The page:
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Hydraulic Fracturing, Permeation Infilling

Point of Contact:
John Vidumsky
DuPont Specialty Chemicals
Tel: 302-892-1738
Fax: 302-892-7641
Email: john.e.vidumsky@
Barley Mill Plaza, 27/2226
Lancaster Pike and Route 1
Wilmington , DE 19805

Caldwell Trucking, Northern New Jersey, NJ

A full-scale permeable reactive barrier (PRB) system was installed at Operating Unit (OU) 2 of the Caldwell Trucking Superfund Site in northern New Jersey in 1998. The PRB is located approximately 3,000 ft downgradient of the source area, and immediately upgradient of a “seep” where groundwater discharges to surface water. The barrier is designed to reduce initial trichloroethylene (TCE) concentrations of 6,000-8,000 µg/L in the ground water to below 50 µg/L prior to discharge to surface water.

The Caldwell Trucking site encompasses 11 acres near the Passaic River that were used for disposal of septic wastes in unlined ponds from the 1950s to 1984 and industrial waste containing lead and TCE. The site contains areas of glacial deposition overlying basalt flows with an average conductivity of approximately 0.1 in/sec. Ground-water flow occurs in a 25-ft deep sand and gravel aquifer confined below an impermeable clay layer at an average elevation of 160 ft above mean sea level. The water table is located approximately 5-15 ft below ground surface. A fractured basalt zone is located below the sand/gravel aquifer at 100-125 ft above mean sea level. Approximately half of the groundwater flow is in the sand and gravel unit, and half in the upper fractured basalt. Water from both units discharges through the “seep”. Studies indicated that the rate of natural attenuation occurring at this site is 3,000 kg/yr.

The PRB system was installed in unconsolidated sands and a fractured basalt zone using a combination of hydraulic fracturing (in the unconsolidated formation) and permeation infilling (in the fractured basalt). The barrier system is 50 ft deep, beginning about 15 ft below ground. The system consists of two 3-in walls, 150 ft and 90 ft in length and uses 250 tons of zero-valent iron (Fe0) as the reactive material. Construction of the PRB system involved hydraulic fracturing of the upper sand/gravel zone, using 15 hydrofrac/infilling wells at 15-ft intervals, and permeation infilling of the lower sedimentary zone (pumping a gel containing the Fe0 down a well into the fractured bedrock through an open borehole). Total installation cost of the PRB system (both walls) at this site is estimated at $1,120,000, $670,000 for the 90-ft (hydrofracing) wall and $450,000 for the 150-ft (permeation infilling) wall. This includes the cost of design, construction, materials, and the reactive material.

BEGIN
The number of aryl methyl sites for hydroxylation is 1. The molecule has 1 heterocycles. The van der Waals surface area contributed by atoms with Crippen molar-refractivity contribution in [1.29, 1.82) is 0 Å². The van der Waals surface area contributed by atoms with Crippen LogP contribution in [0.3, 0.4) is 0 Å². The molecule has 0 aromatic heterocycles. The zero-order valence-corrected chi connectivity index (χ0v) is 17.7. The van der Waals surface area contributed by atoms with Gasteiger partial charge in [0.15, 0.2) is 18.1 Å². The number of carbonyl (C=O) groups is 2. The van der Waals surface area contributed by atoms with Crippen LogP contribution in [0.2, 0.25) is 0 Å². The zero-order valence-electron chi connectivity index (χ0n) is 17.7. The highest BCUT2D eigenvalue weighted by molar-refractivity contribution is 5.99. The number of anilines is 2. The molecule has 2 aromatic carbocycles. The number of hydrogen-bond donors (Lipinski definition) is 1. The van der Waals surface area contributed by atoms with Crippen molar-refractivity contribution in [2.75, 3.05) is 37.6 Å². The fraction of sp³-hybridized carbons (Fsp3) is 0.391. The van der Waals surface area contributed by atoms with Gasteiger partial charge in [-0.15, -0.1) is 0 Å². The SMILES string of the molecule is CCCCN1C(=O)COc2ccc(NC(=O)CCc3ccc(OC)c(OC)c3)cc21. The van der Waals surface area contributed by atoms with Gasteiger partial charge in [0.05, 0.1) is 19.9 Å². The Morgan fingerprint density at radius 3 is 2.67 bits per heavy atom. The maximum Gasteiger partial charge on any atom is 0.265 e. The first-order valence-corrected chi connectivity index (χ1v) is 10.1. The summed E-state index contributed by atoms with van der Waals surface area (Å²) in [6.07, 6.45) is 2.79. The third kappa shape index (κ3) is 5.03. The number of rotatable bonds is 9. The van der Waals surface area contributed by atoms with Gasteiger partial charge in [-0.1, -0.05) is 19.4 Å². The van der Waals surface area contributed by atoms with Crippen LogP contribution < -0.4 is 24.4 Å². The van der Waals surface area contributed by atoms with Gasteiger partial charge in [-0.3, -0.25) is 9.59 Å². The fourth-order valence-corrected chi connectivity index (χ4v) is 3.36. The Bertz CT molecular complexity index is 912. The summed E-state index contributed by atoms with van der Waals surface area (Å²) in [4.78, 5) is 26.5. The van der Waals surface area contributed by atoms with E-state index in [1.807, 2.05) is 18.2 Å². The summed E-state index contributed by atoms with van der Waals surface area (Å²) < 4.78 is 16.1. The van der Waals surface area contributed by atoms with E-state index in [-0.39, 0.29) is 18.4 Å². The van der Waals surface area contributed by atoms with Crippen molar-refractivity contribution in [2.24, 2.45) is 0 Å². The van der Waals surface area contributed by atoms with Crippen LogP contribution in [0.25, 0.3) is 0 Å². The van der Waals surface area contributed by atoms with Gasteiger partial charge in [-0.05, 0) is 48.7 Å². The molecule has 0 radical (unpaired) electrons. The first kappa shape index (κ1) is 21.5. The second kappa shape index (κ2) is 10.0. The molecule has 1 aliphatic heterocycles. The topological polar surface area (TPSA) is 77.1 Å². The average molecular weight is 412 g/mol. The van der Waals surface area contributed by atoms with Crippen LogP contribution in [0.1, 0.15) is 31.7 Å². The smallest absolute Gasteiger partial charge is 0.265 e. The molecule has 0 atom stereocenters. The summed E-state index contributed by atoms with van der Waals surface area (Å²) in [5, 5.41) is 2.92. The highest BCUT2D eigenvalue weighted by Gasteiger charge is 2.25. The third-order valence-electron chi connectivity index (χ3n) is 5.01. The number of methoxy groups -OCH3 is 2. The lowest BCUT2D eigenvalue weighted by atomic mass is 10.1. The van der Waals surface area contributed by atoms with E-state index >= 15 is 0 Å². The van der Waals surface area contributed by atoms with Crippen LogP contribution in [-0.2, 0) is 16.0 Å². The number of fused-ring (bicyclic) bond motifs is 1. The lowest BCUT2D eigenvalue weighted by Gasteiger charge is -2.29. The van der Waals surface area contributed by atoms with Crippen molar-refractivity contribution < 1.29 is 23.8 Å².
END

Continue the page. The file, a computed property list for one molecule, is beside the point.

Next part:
Monitoring wells and surface waters have been sampled at least monthly for volatiles and metals, and other parameters have been measured. To date, the barrier has achieved only 50% degradation of TCE in the ground water, from an upgradient concentration of 7,000 µg/L to a downgradient concentration of less than 3,500 µg/L. The PRB is clearly not achieving the performance for which it was designed. Other remedial measures are currently being pursued.

Lessons Learned

The poor performance of this PRB is believed to be due to changes in the groundwater flow regime resulting from the injection of granular iron into the fractured bedrock. Our current theory is that the upper bedrock contains relatively large open fractures that acted as major conduits to groundwater flow. The hydraulic conductivity of these fractures was reduced by the infilling with granular iron. This reduction in hydraulic conductivity, coupled with the shallow gradients in the vicinity of the PRB, resulted in diversion of groundwater flow upward into the sand and gravel unit, as well as sideways around the infilled zones. These effects must be carefully considered in any application where granular iron is introduced into bedrock fractures.

Another unexpected condition was the slow breaking of the guar gum gel used for the iron installation. The low temperature and high pH at which the guar gum gel was formulated slowed its enzymatic degradation after it was in place. As a solution, a pH buffer and additional enzyme were injected. Guar breakdown then occurred and TCE reductions were observed. Otherwise, the gel has not interfered with the barrier's permeability nor impacted the iron's reactivity.

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Date Last Modified: June 24, 2001